Poll finds Corbett still behind, but gaining ground on Wolf
This article originally appeared on watchdog.org.
While previous polls had Wolf leading the embattled Republican incumbent by 20 points or more, a poll conducted by Magellan Strategies BR for The Keystone Report found Corbett trailing by 12 points — with Wolf holding a 50-38 advantage.
Magellan surveyed 1,214 likely voters from July 30-31, and the poll includes a margin of error of 2.83 percent. Its findings come after about a week after a poll conducted for CBS and the New York Times showed Wolf with a 52-39 edge over Corbett when considering voters leaning toward a candidate.
While Corbett still has considerable ground to make up, the race looked much bleaker for him at the beginning of July,when a Franklin & Marshall College poll gave Wolf a 47-25 advantage.
John Diez, principal of Magellan Strategies BR, said he found it hard to believe that, in a competitive race, Wolf had a 20-point lead so early. Perhaps voters, without knowing much about Wolf, a former state revenue secretary, looked at him as “the lesser of two evils,” Diez said.
“I think his lead was over-inflated,” Diez said, also pointing to the large number of undecided voters in past polls. “I think a lot of the polling that showed him up 20 points was as a time when he was having a honeymoon. He wasn’t been attacked. Nobody knew much about him.”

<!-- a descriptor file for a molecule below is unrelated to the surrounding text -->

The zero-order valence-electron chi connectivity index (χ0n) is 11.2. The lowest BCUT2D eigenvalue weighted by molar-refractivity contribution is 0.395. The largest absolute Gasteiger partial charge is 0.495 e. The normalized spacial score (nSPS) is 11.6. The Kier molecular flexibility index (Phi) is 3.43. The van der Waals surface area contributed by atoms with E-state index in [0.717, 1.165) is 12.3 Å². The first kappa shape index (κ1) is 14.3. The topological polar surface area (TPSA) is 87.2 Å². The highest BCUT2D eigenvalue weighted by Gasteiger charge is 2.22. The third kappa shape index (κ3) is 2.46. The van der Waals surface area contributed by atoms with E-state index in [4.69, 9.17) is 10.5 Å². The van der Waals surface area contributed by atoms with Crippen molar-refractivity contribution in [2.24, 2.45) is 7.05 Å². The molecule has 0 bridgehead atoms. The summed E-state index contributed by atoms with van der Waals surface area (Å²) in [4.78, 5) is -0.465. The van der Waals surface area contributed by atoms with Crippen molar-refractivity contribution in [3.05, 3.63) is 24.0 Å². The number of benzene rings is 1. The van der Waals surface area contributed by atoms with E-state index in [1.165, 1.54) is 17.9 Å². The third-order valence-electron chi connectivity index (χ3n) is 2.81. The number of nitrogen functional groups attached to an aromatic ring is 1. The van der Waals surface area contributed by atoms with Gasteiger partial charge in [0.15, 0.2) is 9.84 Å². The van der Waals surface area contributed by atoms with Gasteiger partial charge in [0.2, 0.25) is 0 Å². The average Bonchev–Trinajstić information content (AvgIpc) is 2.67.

The poll also shows that Wolf’s favorable to unfavorable rating is continuing to even out, with more voters forming an opinion of the York County businessman. According to the poll, 45 percent of voters view him favorably, 32 percent viewed him unfavorably and 22 percent had no opinion.
Oddly enough, the poll’s release coincidences with a particular rocky stretch of the campaign for Corbett. He’s taken fire from Wolf for employing an adviser who makes $140,000 a year but has left next to no paper trail to indicate what work is being done.
The Campaign for a Fresh Start, a political action committee for Wolf, jumped on the story immediately, pointing out it’s a bad look for the former attorney general who ascended to the state’s highest office after prosecuting lawmakers and staff for mixing politics and public resources.
Corbett’s campaign isn’t holding back, either. He has pounded Wolf in television ads that accuse the Democratic challenger of failing to be transparent, and the state GOP reiterated that allegation Tuesday, saying “the more Tom Wolf freefalls in the polls, the more desperate he becomes.”
Despite that political rhetoric, polls still suggest the race is Wolf’s to lose, and the findings weren’t all good for Corbett, either.
The Magellan survey found that Corbett has yet to solidify his base. Sixty-four percent of Republicans polled backed Corbett, compared to 80 percent of Democratic voters supporting Wolf.
The poll also found the natural gas boom hasn’t been a “winning issue” for Corbett, and more than 53 percent of likely voters believe Corbett cut education funding — an issue that has long dogged the governor.